Ducati Road 350

Ducati Road 350
Building motorcycles is an art as well as a science. While some builders take it very seriously, others have a sense of irreverence. The lighter touch often seems to come from mainland Europe; the French outfit Blitz springs to mind, and another is Spain’s El Solitario, run by David Borras.

‘Chupito’ is the latest from El Solitario, and is based on a 1977 Ducati Road 350. These nimble singles were marketed under the Ducati name, but were actually built by the short-lived Spanish company MotoTrans, which was taken over by Yamaha in the 80s.

Ducati Road 350
“Chupito was commissioned by one of our best friends,” says Borras. “He is a 3D artist and great tequila drinker. Hence the name, which means ‘shot’ in Spanish.” Borras was briefed to build a small city bike that would be fun to ride around the busy streets of Madrid.

Ducati Road 350
Borras describes this Ducati as a “mildly modified special”, but a lot of work has gone into the bike. It was stripped down and extensively powder coated from the frame to the rims. A rewire came next, followed by a new electronic ignition system. All the gaskets and hoses were replaced, and a new Amal 930 carb was installed. A custom stainless steel exhaust was built, along with a reinforced clutch to handle the extra power.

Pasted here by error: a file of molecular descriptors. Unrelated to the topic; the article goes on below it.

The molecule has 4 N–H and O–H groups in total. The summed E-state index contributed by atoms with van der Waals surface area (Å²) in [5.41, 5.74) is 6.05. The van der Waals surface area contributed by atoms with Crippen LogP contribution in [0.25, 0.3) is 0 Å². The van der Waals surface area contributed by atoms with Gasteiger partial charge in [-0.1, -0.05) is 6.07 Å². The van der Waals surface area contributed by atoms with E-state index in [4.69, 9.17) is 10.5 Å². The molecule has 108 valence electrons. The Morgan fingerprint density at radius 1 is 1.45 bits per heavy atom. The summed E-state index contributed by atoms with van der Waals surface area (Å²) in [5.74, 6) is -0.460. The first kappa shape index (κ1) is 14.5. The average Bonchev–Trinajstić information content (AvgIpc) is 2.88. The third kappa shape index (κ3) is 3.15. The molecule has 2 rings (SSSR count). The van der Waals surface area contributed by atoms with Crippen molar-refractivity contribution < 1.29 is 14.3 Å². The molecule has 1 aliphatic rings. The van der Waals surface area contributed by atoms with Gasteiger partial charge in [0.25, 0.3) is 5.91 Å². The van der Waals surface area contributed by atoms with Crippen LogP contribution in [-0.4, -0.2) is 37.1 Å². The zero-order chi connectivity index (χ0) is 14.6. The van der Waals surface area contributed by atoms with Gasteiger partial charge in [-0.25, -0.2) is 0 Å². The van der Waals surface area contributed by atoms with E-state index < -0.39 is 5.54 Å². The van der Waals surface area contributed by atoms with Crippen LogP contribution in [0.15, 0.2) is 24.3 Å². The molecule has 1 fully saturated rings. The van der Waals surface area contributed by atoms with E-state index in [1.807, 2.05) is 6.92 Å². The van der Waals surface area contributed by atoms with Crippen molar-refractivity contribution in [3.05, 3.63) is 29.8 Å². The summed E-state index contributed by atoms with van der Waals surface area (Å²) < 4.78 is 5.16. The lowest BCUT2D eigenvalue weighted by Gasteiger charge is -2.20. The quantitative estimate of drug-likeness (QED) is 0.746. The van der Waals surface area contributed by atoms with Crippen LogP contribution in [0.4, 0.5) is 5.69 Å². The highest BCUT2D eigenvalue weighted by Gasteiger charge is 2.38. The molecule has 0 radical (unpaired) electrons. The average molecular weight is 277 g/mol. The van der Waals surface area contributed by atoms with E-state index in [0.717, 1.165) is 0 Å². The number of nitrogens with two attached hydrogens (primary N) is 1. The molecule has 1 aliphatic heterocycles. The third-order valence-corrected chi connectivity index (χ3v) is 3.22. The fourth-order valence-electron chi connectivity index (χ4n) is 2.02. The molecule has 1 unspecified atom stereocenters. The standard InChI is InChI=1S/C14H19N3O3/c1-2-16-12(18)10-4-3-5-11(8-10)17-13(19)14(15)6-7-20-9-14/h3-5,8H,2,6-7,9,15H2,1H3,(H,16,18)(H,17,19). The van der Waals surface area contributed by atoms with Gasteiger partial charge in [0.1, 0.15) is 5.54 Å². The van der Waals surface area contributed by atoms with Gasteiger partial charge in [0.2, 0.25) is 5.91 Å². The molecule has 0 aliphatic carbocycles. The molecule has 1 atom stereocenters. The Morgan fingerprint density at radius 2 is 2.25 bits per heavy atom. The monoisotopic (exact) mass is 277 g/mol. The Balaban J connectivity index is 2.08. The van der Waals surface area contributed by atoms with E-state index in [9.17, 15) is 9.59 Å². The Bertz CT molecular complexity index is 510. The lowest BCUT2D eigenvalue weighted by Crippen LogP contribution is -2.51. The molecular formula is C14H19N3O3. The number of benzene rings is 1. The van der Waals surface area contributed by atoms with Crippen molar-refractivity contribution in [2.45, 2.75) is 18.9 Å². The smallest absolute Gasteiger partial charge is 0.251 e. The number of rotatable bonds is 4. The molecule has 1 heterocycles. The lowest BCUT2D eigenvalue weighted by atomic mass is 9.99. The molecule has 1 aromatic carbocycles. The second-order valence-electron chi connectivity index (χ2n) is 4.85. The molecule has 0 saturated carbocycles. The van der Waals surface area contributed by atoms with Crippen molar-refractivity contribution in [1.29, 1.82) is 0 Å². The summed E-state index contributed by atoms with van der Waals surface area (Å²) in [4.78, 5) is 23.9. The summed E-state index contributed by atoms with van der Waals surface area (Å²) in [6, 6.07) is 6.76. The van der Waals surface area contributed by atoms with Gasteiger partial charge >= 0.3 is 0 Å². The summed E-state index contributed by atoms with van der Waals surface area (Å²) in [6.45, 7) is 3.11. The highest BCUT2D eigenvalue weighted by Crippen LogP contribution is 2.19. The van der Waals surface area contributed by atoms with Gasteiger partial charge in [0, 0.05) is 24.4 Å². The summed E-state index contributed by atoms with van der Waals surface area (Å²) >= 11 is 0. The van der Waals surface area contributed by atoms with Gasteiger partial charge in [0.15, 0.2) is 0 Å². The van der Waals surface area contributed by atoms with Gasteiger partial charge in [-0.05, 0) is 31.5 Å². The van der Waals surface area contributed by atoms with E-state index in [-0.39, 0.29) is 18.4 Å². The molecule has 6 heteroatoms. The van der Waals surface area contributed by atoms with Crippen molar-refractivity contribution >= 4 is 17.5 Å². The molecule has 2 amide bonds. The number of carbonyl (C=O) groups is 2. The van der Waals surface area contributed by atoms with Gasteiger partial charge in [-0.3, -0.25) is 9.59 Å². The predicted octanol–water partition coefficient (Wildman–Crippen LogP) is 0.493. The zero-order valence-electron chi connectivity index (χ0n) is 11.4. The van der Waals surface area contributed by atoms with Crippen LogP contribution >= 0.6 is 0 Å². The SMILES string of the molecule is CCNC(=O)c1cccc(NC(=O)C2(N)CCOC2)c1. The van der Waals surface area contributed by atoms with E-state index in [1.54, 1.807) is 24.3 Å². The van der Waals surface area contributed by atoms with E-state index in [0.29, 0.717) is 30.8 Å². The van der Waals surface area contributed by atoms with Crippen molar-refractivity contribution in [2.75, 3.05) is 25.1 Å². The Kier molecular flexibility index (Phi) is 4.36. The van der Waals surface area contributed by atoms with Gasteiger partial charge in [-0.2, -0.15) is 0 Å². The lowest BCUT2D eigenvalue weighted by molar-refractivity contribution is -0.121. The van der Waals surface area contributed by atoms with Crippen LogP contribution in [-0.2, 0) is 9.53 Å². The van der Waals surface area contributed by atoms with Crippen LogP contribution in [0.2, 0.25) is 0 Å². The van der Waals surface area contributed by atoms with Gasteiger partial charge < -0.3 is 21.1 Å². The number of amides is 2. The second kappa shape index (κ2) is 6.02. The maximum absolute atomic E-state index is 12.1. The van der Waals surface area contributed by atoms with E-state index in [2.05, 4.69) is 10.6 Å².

Ducati Road 350
The frame is modified to accommodate the suede solo seat and pillion pad, and the headlight is a vintage find. The scrambler bars are topped off with lovely retro grips made by Posh of Japan. The eye-catching paint was designed and applied by the young London artist Nicolai Sclater of Ornamental Conifer; a modified tank and custom front fender complete the look.

It probably takes a lot to stop the traffic in Madrid—but I reckon Chupito has got what it takes. Head over to the El Solitario website for a sneak peek at their future builds, including a very radical BMW R75/5.

Ducati Road 350